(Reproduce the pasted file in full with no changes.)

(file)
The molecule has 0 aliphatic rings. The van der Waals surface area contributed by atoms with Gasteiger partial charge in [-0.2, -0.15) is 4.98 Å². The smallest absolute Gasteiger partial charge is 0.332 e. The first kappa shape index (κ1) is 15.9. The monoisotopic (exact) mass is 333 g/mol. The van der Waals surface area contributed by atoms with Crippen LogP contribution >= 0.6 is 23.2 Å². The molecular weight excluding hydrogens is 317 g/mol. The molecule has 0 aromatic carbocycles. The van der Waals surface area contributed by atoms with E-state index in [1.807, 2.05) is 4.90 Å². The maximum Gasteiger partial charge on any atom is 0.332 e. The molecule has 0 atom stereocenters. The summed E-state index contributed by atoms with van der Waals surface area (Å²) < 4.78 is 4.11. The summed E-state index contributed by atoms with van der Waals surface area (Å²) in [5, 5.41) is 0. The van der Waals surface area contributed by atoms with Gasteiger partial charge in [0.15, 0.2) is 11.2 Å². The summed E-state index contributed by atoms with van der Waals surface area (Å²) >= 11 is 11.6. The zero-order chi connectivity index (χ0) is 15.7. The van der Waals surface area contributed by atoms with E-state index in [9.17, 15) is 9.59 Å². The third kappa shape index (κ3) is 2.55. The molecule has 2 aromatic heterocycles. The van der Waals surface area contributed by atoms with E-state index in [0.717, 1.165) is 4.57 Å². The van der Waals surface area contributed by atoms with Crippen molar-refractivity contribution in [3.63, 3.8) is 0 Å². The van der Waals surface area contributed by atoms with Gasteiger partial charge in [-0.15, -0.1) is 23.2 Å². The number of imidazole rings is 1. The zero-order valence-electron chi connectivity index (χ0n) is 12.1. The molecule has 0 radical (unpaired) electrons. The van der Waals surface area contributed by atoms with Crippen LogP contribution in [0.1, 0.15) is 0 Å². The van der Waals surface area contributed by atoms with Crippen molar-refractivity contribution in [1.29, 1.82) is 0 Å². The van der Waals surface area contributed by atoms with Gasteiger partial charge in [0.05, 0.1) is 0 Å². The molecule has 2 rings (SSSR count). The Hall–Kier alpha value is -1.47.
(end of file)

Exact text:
The molecule has 0 aliphatic rings. The van der Waals surface area contributed by atoms with Gasteiger partial charge in [-0.2, -0.15) is 4.98 Å². The smallest absolute Gasteiger partial charge is 0.332 e. The first kappa shape index (κ1) is 15.9. The monoisotopic (exact) mass is 333 g/mol. The van der Waals surface area contributed by atoms with Crippen LogP contribution >= 0.6 is 23.2 Å². The molecular weight excluding hydrogens is 317 g/mol. The molecule has 0 aromatic carbocycles. The van der Waals surface area contributed by atoms with E-state index in [1.807, 2.05) is 4.90 Å². The maximum Gasteiger partial charge on any atom is 0.332 e. The molecule has 0 atom stereocenters. The summed E-state index contributed by atoms with van der Waals surface area (Å²) < 4.78 is 4.11. The summed E-state index contributed by atoms with van der Waals surface area (Å²) in [5, 5.41) is 0. The van der Waals surface area contributed by atoms with Gasteiger partial charge in [0.15, 0.2) is 11.2 Å². The summed E-state index contributed by atoms with van der Waals surface area (Å²) >= 11 is 11.6. The zero-order chi connectivity index (χ0) is 15.7. The van der Waals surface area contributed by atoms with E-state index in [9.17, 15) is 9.59 Å². The third kappa shape index (κ3) is 2.55. The molecule has 2 aromatic heterocycles. The van der Waals surface area contributed by atoms with E-state index in [0.717, 1.165) is 4.57 Å². The van der Waals surface area contributed by atoms with Crippen molar-refractivity contribution in [3.63, 3.8) is 0 Å². The van der Waals surface area contributed by atoms with Gasteiger partial charge in [-0.15, -0.1) is 23.2 Å². The number of imidazole rings is 1. The zero-order valence-electron chi connectivity index (χ0n) is 12.1. The molecule has 0 radical (unpaired) electrons. The van der Waals surface area contributed by atoms with Crippen LogP contribution in [0.1, 0.15) is 0 Å². The van der Waals surface area contributed by atoms with Crippen molar-refractivity contribution in [1.29, 1.82) is 0 Å². The van der Waals surface area contributed by atoms with Gasteiger partial charge in [0.05, 0.1) is 0 Å². The molecule has 2 rings (SSSR count). The Hall–Kier alpha value is -1.47.